There is something we call the gospel truth. This truth is adjudged as absolute, eternal and eschatological. The coming of the gospel was supposed to clear some air, and provide a pattern for the understanding of being and becoming, for the smooth navigation of life, to the one after. The supposition hitherto was an absence of truth, or an inadequate understanding of existence. What all these point to is that we are in a world of difference, a variegated world where sameness is hardly possible, but when man partly relies on information to predominate. What however matter, therefore, is not just the management of the difference or differentiations, but also mode of assimilation. Things and societies are promoted as good or civilized, depending on how differences are managed. Take the human biology as an instance. The head, the hand, the legs, the belly are in coordination with the spine, the heart, the kidney, and the liver and other organs. They are separate but interdependent. Transport this analogy to the society. The society is replete with dividers, classifiers, weaved around ethnicity, religion, cultures, class, income groups, circumstances of birth, and more.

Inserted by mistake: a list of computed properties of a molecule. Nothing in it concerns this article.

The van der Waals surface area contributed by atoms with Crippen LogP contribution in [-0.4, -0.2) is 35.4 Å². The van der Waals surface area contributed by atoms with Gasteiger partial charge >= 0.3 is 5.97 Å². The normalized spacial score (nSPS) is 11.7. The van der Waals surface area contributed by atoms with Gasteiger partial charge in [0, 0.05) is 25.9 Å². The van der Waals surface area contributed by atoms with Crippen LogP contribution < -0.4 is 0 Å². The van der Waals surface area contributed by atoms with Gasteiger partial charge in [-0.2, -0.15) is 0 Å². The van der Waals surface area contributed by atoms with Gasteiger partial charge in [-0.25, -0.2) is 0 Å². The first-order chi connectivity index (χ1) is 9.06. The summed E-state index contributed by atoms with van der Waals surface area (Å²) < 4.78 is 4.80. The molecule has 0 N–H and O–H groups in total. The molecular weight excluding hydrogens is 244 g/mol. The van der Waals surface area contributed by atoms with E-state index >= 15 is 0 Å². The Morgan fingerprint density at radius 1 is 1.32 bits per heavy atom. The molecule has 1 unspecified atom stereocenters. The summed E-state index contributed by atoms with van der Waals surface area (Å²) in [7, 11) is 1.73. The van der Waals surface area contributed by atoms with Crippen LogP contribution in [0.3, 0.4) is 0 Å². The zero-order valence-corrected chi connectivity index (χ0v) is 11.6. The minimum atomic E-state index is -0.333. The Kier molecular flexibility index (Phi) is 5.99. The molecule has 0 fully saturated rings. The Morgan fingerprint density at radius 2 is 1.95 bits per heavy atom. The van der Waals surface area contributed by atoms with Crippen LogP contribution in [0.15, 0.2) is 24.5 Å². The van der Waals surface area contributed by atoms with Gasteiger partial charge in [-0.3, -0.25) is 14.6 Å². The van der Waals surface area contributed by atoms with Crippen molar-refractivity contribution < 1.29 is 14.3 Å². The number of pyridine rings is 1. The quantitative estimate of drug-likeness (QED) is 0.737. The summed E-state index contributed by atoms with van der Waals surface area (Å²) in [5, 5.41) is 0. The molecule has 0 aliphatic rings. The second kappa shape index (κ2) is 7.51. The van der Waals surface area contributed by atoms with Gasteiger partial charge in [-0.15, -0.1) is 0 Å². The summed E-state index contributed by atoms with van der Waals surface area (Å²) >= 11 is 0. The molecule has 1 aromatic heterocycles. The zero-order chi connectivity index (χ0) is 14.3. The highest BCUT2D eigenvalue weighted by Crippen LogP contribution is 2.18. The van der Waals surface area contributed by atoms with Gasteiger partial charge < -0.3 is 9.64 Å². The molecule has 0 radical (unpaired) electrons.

Manage this diversity well and you will have a harmonious and prosperous people. But manage this poorly and the reverse will be the case. One instrument or item, central to management of systems and societies, as I have hinted, is the media. The media mediates, connects, brings about communion, understanding, and provides grounds for direction, for policy framework, for mobilization and for galvanization. The media is the oxygen for social survival. It is a blood, which a system needs for survival. But if contents, messaging and materials are cancerous, toxic and contaminated, you can then imagine how this will rub off on the system. A healthy blood is more likely to generate a healthy system, conversely. The revolution in communication, culminating in the social media has introduced a new phase for us, more importantly. This phase is where every man or woman is literally empowered to generate, send or share information, without let or hindrance, irrespective of quality or the danger it could pose to individuals or groups.
To be continued tomorrow.

Dr. Adeniyi, is University Orator, Head, Mass Communication, an associate professor of Diasporic and Strategic Communication, Baze University, Abuja. He delivered this paper at a symposium organised by Federal Ministry of Information and Culture, National Press Centre, Radio House, in Abuja, recently.


Receive News Alerts on Whatsapp: +2348136370421

No comments yet